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How to encourage vanpooling

If you asked most people whether vanpooling to work is a good idea,they’d probably say it should be encouraged to help the environment andease congestion.


If you asked most people whether vanpooling to work is a good idea, they’d probably say it should be encouraged to help the environment and ease congestion.
But provincial regulations make it undesirable for employers to operate them for their workers, argues a GTA transportation expert.
“You can run your first vanpool program, no problem, but if you wanted to run a fleet of them, you have to be the boss of the majority of people in the vehicle,’’ says Brian Shifman, executive director of Smart Commute, North Toronto, Vaughan, a non-profit group committed to reducing traffic congestion, improving air quality and advocating for sustainable transportation.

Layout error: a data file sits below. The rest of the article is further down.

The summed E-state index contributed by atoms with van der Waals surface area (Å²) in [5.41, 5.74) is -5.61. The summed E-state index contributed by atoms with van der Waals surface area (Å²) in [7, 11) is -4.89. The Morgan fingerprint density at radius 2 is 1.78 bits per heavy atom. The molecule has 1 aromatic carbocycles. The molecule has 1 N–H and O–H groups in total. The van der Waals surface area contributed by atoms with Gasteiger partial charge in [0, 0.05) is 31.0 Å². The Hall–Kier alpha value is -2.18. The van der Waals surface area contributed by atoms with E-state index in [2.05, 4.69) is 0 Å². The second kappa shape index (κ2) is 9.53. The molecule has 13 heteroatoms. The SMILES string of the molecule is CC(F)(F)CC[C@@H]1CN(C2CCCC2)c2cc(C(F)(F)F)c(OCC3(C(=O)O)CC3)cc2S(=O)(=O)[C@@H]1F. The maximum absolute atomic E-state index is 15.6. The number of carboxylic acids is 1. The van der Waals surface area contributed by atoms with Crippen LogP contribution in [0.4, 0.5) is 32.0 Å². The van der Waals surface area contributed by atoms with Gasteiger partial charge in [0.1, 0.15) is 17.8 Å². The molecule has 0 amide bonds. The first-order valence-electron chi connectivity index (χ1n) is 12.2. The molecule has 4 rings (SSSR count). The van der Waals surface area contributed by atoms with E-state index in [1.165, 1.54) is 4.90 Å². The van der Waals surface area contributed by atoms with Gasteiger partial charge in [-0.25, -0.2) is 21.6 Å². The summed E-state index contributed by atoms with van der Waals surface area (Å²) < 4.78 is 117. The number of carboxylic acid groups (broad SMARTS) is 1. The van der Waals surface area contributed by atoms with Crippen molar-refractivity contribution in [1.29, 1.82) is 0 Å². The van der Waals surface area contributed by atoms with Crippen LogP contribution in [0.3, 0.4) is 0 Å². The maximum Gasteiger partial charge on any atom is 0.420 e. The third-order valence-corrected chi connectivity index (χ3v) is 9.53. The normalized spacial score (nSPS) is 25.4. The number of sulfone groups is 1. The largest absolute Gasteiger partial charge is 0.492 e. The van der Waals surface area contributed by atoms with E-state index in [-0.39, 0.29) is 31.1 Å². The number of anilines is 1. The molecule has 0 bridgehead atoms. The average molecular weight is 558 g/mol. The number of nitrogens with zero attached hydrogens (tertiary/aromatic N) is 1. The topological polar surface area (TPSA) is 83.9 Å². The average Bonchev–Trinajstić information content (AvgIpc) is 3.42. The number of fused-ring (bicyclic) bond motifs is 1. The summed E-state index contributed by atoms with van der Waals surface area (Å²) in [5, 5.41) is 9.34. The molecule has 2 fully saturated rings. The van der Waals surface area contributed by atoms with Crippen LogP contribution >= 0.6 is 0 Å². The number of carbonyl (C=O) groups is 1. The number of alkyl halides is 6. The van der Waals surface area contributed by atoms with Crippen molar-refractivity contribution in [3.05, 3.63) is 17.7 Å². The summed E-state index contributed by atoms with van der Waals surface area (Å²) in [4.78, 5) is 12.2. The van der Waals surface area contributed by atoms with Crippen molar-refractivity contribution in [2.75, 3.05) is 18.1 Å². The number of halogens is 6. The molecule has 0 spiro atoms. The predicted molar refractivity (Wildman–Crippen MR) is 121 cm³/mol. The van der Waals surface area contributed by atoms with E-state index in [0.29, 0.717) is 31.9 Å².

This is a significant barrier because most employers don’t want to accept the costs and liability associated with vanpools, Shifman argues.
Many employers also don’t manage their own fleet of vehicles, so vanpools are an administrative hassle, he says. Companies that do have fleets are usually larger, so employees at small or medium-sized operations lose out, Shifman argues.
For instance, Enbridge in Toronto has six vanpools, all natural-gas powered, and the company already had its own fleet of vehicles. The first four vanpools saves the company about $40,000 it would otherwise spend on leasing adjacent parking lots to make up for a shortage of space.
So how do we encourage vanpooling?
Ontario’s Public Vehicles Act should be amended to let third-party non-profit organizations or transit authorities like GO to manage vanpool fleets, for use by employees from any workplace or group of workplaces, as the law allows in British Columbia, Shifman says.
Existing vanpool programs should be showcased more.
And, he says, provincial and municipal governments could help by providing financial incentives to companies to create them.


 
 
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